A Sci-Fi “Siegrfried”

As the Stage Turns: A scene from the first act of "Siegfried."

There is something incredibly exciting about the neon-striped stage set and Burning Man-styled costumes in the L.A. Opera's presentation of "Siegfried," the third installment of Wagner's “The Ring of Nibelung” cycle which we caught last night (and is scheduled for a couple more performances before returning next year for the complete cycle).
The oversized head masks, the shaded silhouettes slowly moving across the stage, and the glowing neon poles resembling Jedi light sabers catapulted this century-and-half-old opera warp-speed into the present thanks to the omnipotent overview of Achim Freyer. In his avant-garde interpretation, Mr. Freyer directed, painted, collaborated on the costumes with his daughter Amanda Freyer and the imaginative use of lighting with Brian Gale.

The boor Siegfried and the maniacal Mime.

The spectacular look of the production, however, couldn't keep us in our seats for the five-hour marathon. Wagner is a taste acquired, his fanatics like to crow. So be it. We opted to smack our lips on the Hendricks martinis and a platter of Hamma Hamma oysters in the bistro below the Dorothy Chandler.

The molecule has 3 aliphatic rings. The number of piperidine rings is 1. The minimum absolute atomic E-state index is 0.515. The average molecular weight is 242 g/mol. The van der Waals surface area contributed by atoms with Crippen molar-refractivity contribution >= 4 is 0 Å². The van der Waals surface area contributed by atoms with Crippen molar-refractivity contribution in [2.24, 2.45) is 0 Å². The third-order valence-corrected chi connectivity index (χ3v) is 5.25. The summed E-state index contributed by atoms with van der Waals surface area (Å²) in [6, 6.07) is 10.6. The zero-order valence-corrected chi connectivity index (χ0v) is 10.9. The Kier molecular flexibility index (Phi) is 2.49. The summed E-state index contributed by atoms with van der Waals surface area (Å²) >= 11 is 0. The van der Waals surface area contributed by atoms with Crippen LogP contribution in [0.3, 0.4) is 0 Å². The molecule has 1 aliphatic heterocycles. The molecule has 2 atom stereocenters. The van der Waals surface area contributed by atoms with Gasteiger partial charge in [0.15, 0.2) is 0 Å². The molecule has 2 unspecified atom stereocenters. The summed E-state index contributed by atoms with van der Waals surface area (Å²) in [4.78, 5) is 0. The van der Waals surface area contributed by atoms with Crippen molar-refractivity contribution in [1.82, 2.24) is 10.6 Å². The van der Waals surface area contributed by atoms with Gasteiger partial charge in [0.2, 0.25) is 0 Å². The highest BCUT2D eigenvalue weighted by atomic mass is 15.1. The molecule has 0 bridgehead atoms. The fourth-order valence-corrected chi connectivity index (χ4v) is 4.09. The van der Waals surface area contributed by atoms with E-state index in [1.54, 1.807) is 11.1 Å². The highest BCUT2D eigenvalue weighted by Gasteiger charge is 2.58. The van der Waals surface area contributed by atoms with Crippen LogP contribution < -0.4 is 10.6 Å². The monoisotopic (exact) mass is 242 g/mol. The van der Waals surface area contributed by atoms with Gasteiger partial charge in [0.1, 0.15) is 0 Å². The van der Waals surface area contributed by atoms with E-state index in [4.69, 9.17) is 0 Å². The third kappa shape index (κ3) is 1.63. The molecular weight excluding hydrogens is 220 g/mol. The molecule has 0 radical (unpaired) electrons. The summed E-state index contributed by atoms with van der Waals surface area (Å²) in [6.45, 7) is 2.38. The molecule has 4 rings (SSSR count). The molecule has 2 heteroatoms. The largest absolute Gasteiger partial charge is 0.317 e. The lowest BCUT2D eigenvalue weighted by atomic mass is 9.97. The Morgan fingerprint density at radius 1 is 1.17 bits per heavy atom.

And we weren't alone. By the end of the second act, the place was packed with gussied-up refugees, among them designer James Galanos. A second glass into his bottle of Bordeaux, he enthusiastically chatted about Betsy Bloomingdale's coming contribution of her wardrobe–including dozens of Galanos gowns–to FIDM, and his ongoing photography hobby, even though he's left his part-time home in Palm Springs for full-time living in L.A. The fashion legend was talking about the show upstairs, but could have been talking about his life, or the rest of our evening when he pointed out, "The second act was less work and definitely more enjoyable."

Photos: Monika Rittershaus/L.A. Opera

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